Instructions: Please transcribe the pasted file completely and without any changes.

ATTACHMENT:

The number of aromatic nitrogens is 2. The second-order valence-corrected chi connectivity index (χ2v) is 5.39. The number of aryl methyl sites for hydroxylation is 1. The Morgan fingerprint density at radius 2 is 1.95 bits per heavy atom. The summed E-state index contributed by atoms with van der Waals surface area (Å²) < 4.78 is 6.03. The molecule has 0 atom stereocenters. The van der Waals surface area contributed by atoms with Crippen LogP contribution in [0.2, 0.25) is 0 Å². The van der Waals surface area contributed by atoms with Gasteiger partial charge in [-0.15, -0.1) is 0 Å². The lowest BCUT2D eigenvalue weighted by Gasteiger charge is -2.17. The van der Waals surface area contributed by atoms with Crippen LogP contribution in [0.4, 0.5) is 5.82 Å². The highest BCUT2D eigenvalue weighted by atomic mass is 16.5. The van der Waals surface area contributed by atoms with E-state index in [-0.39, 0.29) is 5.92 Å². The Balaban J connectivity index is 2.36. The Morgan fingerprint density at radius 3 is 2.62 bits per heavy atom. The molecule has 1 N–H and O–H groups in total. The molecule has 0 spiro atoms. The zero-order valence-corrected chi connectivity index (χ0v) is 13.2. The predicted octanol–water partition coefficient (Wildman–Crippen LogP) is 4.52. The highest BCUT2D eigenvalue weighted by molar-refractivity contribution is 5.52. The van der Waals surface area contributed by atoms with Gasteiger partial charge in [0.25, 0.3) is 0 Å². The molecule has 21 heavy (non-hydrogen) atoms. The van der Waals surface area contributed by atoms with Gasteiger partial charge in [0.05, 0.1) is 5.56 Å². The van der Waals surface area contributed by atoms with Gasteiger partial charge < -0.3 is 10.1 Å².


The number of aromatic nitrogens is 2. The second-order valence-corrected chi connectivity index (χ2v) is 5.39. The number of aryl methyl sites for hydroxylation is 1. The Morgan fingerprint density at radius 2 is 1.95 bits per heavy atom. The summed E-state index contributed by atoms with van der Waals surface area (Å²) < 4.78 is 6.03. The molecule has 0 atom stereocenters. The van der Waals surface area contributed by atoms with Crippen LogP contribution in [0.2, 0.25) is 0 Å². The van der Waals surface area contributed by atoms with Gasteiger partial charge in [-0.15, -0.1) is 0 Å². The lowest BCUT2D eigenvalue weighted by Gasteiger charge is -2.17. The van der Waals surface area contributed by atoms with Crippen LogP contribution in [0.4, 0.5) is 5.82 Å². The highest BCUT2D eigenvalue weighted by atomic mass is 16.5. The van der Waals surface area contributed by atoms with E-state index in [-0.39, 0.29) is 5.92 Å². The Balaban J connectivity index is 2.36. The Morgan fingerprint density at radius 3 is 2.62 bits per heavy atom. The molecule has 1 N–H and O–H groups in total. The molecule has 0 spiro atoms. The zero-order valence-corrected chi connectivity index (χ0v) is 13.2. The predicted octanol–water partition coefficient (Wildman–Crippen LogP) is 4.52. The highest BCUT2D eigenvalue weighted by molar-refractivity contribution is 5.52. The van der Waals surface area contributed by atoms with Gasteiger partial charge in [0.25, 0.3) is 0 Å². The molecule has 21 heavy (non-hydrogen) atoms. The van der Waals surface area contributed by atoms with Gasteiger partial charge in [0.05, 0.1) is 5.56 Å². The van der Waals surface area contributed by atoms with Gasteiger partial charge < -0.3 is 10.1 Å².